No romance? No problem

Marchaè Grair

“I found out I don’t work on Valentine’s Day, and I was disappointed because I know that means I’m going to sit at home alone all day and think about the fact that I don’t have anyone.”

When my friend made this complaint to me, I knew his February bah-humbugs wouldn’t be the last I heard. It’s that dreaded time of year again when Hallmark, Wal-Mart and Hollywood bombard people with the commercial construct of love.

Red and pink fill every store display, and teddy bears — sizing up past my five-foot-three-inch frame — line the shelves of retail giants. Movies such as “Valentine’s Day” and “Dear John” will definitely rake in the millions, and for one day of the year, girls might not feel so empowered to dance to “Single Ladies.”

Many people will publicly mourn their single status, and I cannot say there haven’t been some Valentine’s Days where I was one of those mourners.

Who wouldn’t want to receive a dozen roses just to feel special? When has a nice dinner and an “I love you” ever made anyone’s day worse?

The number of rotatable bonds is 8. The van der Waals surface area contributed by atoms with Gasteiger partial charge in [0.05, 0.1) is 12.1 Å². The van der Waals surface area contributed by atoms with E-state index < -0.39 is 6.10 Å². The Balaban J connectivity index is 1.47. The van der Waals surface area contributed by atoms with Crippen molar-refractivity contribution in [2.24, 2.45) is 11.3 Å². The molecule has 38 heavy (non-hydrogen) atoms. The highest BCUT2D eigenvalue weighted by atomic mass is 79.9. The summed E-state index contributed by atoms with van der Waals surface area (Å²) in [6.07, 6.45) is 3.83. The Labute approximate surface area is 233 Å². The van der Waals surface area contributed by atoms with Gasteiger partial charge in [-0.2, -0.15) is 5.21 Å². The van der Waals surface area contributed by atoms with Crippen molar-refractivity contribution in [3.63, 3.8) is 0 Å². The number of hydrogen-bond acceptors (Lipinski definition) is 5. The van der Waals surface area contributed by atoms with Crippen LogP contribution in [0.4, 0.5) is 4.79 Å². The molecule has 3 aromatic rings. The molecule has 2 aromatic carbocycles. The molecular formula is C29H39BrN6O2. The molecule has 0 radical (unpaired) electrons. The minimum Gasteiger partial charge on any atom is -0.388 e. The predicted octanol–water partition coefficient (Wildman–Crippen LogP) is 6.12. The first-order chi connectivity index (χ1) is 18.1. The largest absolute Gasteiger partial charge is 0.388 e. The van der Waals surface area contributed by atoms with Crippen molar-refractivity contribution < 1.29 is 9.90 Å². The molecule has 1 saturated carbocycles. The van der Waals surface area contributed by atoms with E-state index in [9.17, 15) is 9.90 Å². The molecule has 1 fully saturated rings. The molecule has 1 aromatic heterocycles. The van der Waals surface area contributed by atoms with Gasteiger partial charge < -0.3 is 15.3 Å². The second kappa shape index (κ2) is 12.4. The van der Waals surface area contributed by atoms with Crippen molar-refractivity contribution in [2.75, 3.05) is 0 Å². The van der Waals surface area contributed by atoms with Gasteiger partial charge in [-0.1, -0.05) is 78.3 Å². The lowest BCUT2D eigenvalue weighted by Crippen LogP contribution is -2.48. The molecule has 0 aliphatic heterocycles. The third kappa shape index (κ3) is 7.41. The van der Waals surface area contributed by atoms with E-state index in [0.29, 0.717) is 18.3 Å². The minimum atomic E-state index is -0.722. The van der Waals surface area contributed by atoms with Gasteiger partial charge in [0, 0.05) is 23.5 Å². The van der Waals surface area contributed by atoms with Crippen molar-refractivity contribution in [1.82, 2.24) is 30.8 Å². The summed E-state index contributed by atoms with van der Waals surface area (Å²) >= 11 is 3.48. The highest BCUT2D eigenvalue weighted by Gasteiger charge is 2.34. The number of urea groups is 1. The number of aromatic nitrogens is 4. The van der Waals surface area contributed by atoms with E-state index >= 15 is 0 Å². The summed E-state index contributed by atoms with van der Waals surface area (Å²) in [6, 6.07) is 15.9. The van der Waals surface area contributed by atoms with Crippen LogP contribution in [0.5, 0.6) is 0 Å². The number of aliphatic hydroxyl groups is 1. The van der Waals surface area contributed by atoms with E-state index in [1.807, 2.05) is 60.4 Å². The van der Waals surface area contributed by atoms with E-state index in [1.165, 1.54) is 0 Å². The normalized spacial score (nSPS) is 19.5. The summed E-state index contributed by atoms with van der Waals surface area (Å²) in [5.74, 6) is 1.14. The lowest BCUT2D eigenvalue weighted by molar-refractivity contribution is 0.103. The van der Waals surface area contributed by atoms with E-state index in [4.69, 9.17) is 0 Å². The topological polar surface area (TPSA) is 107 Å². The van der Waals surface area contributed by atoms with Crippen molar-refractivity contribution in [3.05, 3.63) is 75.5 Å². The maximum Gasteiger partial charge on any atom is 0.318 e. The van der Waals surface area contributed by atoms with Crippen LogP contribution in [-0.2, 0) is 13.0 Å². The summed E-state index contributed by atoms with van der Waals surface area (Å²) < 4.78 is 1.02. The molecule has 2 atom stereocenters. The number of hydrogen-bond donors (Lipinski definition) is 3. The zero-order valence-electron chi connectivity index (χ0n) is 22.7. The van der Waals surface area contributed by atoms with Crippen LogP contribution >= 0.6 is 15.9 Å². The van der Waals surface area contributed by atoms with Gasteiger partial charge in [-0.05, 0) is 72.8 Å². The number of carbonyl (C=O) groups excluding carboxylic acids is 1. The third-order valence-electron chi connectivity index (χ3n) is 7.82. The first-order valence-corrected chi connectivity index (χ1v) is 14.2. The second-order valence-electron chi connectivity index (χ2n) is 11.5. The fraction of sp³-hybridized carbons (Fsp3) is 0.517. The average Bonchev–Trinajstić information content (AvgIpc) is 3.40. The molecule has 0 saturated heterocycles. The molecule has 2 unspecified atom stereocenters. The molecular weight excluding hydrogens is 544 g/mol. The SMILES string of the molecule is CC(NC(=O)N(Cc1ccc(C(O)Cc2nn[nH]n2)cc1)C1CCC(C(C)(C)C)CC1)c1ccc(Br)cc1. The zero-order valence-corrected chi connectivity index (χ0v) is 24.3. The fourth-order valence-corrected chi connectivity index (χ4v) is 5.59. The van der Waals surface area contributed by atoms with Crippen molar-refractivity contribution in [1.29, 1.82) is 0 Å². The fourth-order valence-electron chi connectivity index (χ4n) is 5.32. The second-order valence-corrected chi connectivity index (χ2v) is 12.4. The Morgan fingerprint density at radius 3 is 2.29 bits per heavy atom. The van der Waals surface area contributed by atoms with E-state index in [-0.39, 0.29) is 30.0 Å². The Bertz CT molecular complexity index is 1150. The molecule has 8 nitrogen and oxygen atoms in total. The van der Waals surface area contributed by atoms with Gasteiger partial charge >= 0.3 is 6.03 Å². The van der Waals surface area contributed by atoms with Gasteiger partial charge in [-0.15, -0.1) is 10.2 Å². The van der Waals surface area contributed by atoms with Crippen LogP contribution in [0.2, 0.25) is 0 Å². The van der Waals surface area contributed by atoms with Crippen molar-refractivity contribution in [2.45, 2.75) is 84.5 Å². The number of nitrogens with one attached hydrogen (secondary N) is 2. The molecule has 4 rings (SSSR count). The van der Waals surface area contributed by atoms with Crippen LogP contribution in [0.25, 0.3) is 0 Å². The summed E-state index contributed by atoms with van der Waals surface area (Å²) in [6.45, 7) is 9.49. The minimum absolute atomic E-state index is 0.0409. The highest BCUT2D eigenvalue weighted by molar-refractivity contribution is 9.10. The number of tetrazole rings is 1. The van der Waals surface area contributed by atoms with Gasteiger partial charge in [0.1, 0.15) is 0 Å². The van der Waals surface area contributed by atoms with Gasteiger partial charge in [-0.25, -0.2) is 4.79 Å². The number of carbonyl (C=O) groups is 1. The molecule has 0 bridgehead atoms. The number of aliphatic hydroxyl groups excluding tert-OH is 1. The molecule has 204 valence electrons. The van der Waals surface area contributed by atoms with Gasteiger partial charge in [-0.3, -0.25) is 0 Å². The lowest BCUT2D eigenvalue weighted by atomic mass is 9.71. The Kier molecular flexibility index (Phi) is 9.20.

I don’t blame people for wishing they had the perks of Valentine’s Day.

But after years of being one of the grumblers, I realized people put way too much importance on having a girlfriend or boyfriend on Feb. 14.

Most people don’t make the important distinction between being alone and being lonely. The two emotions confused me for years because I thought the absence of romantic love meant I was completely alone. Somehow, I felt less appreciated if there wasn’t someone to appreciate me as their girlfriend.

The time I spent complaining about being alone was time I definitely should have spent appreciating the ways I am not.

My friends are some of the most reliable people I have ever met, and my family would do anything to make sure I am happy. I never spend one day without a caring phone call from someone asking if I am okay, and I think I used to take the significance of platonic love for granted.

The commercialism of cards and roses sometimes makes love seem like a narrow idea, but romantic love is the most unreliable kind. People get so caught up in whom they don’t have that they forget about all of the others who love them most.

I try to remember my friends and family on Valentine’s Day, but most of all, I try to reflect on the love I have for myself. Those who try to fulfill themselves with love from others are often searching for something they can only get from self-fulfillment. No one can understand how much they’re appreciated until he or she finds a place of self-satisfaction.

So on this Valentine’s Day, I wish happy Valentine’s Day to all of the lovers. And I hope everyone, single or not, has a special love for himself or herself.

Marchaè Grair is a senior electronic media management major and columnist for The Daily Kent Stater. Contact her at [email protected].